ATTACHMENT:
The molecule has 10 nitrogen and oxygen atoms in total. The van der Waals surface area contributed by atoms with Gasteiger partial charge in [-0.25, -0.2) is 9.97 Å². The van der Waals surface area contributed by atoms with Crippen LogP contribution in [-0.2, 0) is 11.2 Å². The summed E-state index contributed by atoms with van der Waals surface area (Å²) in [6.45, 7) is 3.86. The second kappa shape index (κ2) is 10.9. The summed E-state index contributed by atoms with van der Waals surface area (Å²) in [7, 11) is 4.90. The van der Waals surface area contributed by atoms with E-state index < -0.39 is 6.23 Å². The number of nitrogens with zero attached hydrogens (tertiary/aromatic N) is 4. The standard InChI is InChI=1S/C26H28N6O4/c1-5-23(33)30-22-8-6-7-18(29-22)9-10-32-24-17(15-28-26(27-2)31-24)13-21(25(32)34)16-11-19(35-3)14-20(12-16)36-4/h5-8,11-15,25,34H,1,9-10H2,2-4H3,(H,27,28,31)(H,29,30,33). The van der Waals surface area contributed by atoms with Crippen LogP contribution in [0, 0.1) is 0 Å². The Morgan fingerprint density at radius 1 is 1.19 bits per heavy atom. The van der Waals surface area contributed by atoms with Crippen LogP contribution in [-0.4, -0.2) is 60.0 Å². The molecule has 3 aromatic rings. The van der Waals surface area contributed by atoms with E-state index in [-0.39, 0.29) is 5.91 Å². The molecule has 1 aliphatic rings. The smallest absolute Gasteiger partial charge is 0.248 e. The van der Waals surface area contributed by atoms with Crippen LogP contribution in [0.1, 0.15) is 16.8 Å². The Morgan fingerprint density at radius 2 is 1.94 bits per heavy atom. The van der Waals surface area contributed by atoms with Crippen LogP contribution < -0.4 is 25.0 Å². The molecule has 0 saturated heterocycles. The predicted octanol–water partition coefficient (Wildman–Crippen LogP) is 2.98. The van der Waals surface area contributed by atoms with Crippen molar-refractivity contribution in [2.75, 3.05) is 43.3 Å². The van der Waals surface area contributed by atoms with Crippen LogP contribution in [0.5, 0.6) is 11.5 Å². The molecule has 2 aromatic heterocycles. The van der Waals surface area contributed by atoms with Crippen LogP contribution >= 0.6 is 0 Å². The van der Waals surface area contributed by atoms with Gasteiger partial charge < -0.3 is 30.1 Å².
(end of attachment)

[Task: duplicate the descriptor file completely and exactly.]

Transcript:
The molecule has 10 nitrogen and oxygen atoms in total. The van der Waals surface area contributed by atoms with Gasteiger partial charge in [-0.25, -0.2) is 9.97 Å². The van der Waals surface area contributed by atoms with Crippen LogP contribution in [-0.2, 0) is 11.2 Å². The summed E-state index contributed by atoms with van der Waals surface area (Å²) in [6.45, 7) is 3.86. The second kappa shape index (κ2) is 10.9. The summed E-state index contributed by atoms with van der Waals surface area (Å²) in [7, 11) is 4.90. The van der Waals surface area contributed by atoms with E-state index < -0.39 is 6.23 Å². The number of nitrogens with zero attached hydrogens (tertiary/aromatic N) is 4. The standard InChI is InChI=1S/C26H28N6O4/c1-5-23(33)30-22-8-6-7-18(29-22)9-10-32-24-17(15-28-26(27-2)31-24)13-21(25(32)34)16-11-19(35-3)14-20(12-16)36-4/h5-8,11-15,25,34H,1,9-10H2,2-4H3,(H,27,28,31)(H,29,30,33). The van der Waals surface area contributed by atoms with Crippen LogP contribution in [0, 0.1) is 0 Å². The Morgan fingerprint density at radius 1 is 1.19 bits per heavy atom. The van der Waals surface area contributed by atoms with Crippen LogP contribution in [-0.4, -0.2) is 60.0 Å². The molecule has 3 aromatic rings. The van der Waals surface area contributed by atoms with E-state index in [-0.39, 0.29) is 5.91 Å². The molecule has 1 aliphatic rings. The smallest absolute Gasteiger partial charge is 0.248 e. The van der Waals surface area contributed by atoms with Crippen LogP contribution in [0.1, 0.15) is 16.8 Å². The Morgan fingerprint density at radius 2 is 1.94 bits per heavy atom. The van der Waals surface area contributed by atoms with Crippen LogP contribution < -0.4 is 25.0 Å². The molecule has 0 saturated heterocycles. The predicted octanol–water partition coefficient (Wildman–Crippen LogP) is 2.98. The van der Waals surface area contributed by atoms with Crippen molar-refractivity contribution in [2.75, 3.05) is 43.3 Å². The van der Waals surface area contributed by atoms with Crippen LogP contribution in [0.5, 0.6) is 11.5 Å². The molecule has 2 aromatic heterocycles. The van der Waals surface area contributed by atoms with Crippen LogP contribution >= 0.6 is 0 Å². The van der Waals surface area contributed by atoms with Gasteiger partial charge < -0.3 is 30.1 Å².